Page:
The next day the books grew some snails that we thought were dead. We released them in the garden. Though it’s not the same habitat, it was the best we could do for them.

And at night I dreamed of dead snails that resembled toy skulls and whose tentacles moved sideways, like during a sad Simon and Garfunkel song, when the people in the crowd move their arms, holding up candles. And only when I woke up I thought it strange, that their tentacles moved when they were dead and I wanted to check again and I went into that cave that my son is so interested in and I asked. And they told me that there is wind there. And the wind enables them to move despite everything. And I still objected and said that I know that when a snail dies it dries out and only the shell remains and that the shell is like its skeleton, or what symbolizes the skeleton, and they said Right, that’s how it is in the world, but in the cave it’s different.

And when I came out I thought again that when a snail dies its shell remains and the shell is part of the body. And that once I too was like a snail. And I only had slime.

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Shadow Boy

[from Sometimes You Lose People, Yediot Books Press, 2013]

                                                                        Don’t cast me out.

                                                                        And if you cast me out look at me: for

                                                                        I am the most horrific of your horrors

                                                                        And the most shot of your shot ones.

                                                                        Avot Yeshurun, “Night Beast”

a.  

If I were a photographer I would arrange him exactly as he was but would organize the surrounding light so it looked majestic, to stylize the seedy splendor. If I were a different photographer I would shoot in black and white, to capture the fear in his eyes and the bare walls of the building.

I passed nearby.

At that time I used to walk along Chen Boulevard almost every day and I went past him quickly, watching out for construction obstacles – a plank, a rusty scaffold pole, a sandbag, a nail – and for other dogs that might trigger in my dog that lack of confidence that conditions him to bark and attack like a dog possessed. Young. Almost a boy. Stood to one side so as not to be seen seeing as if part of the shadow. Nicely dressed.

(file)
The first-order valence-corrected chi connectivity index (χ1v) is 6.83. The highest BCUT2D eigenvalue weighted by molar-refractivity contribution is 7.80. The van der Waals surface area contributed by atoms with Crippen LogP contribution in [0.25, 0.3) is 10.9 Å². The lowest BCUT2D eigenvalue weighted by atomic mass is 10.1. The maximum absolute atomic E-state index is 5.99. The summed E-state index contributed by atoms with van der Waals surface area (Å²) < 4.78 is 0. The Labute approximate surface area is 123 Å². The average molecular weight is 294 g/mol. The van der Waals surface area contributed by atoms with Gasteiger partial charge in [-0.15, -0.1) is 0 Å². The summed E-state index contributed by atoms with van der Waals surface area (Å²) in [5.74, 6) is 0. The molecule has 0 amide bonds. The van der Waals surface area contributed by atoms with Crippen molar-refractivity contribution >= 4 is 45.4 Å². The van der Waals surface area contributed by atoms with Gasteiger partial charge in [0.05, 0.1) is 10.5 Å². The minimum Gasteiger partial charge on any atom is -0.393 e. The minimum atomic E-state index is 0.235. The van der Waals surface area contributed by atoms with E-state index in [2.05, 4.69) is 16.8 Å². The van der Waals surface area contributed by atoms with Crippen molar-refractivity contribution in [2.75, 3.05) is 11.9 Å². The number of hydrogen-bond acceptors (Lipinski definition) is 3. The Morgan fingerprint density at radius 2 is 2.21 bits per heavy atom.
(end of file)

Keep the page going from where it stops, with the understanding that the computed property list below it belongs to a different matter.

Something in his gaze stopped me inside Continue reading

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Galya Rises and Immediately Stands Up

[a part of Sometimes You Lose People, Yediot Books Press, 2013]

Galya rises and immediately stands up and marches straight ahead, as if emerging from a dream into an urgent mission – to push the baby carriage from the corridor to the balcony, pulling it over the hurdle of the sliding-door track, to complete a circle around the kitchen with the Ride-on, to take four or five dolls at a time from her room to the living room couch, to sit them down and take them back with two small hands organizing, holding the group.

Today a rare thing happened and I managed to sleep for a considerable time at noon, a thick sleep that gets out of control and knows at a certain stage that it must be stopped but is unable to and sinks deeper and deeper into a dream and the dream deals with waking. And when A woke me up my tongue was sticking out slightly and I was worried that that was why he was laughing affectionately and I felt unease that the border had been crossed between the inside and the outside and the wet part came out a little, and this gap between the teeth, and even though he loves it felt like falling.

And I got up and immediately thought what should I do with this short afternoon which I worked so hard to attain and arrange the schedule and coordinate the times and immediately go for a walk sit down to write prepare to go out

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Refugee  

A black woman sits on a bench, on her skirts is a large densely packed notebook in which she writes words fervently, one after the other, under the light of a street lamp. It is night now and I am in a car, waiting at the stop light. My hands are free of the steering wheel, I’m slack and observing. The city is full of Sudanese refugees, she looks like one of those (I always look for them, to see if I will see in their faces what they saw). And how was it that, on her way to the kids, or back to the shelter, or from work, or between arrests, she found herself a corner here, in this chill, (there is nothing between skirts and socks, nothing to warm, her legs are bare) to sit under a street light on King David Boulevard and to write so much, so fast, as though the light were running out. And how it is that people find themselves a shelter in writing, a refuge for what is human in them, maybe even for the super-human.

In my hands began an itch, something prickling them to grip the door handle, to cross the line. But then she began reading, her voice that of a canting preacher, like those I remember from the subway in Brooklyn, and her strangeness again sealed the car shut from the dark outside and my recoiling senses nestled in the dry streams of the car’s heating.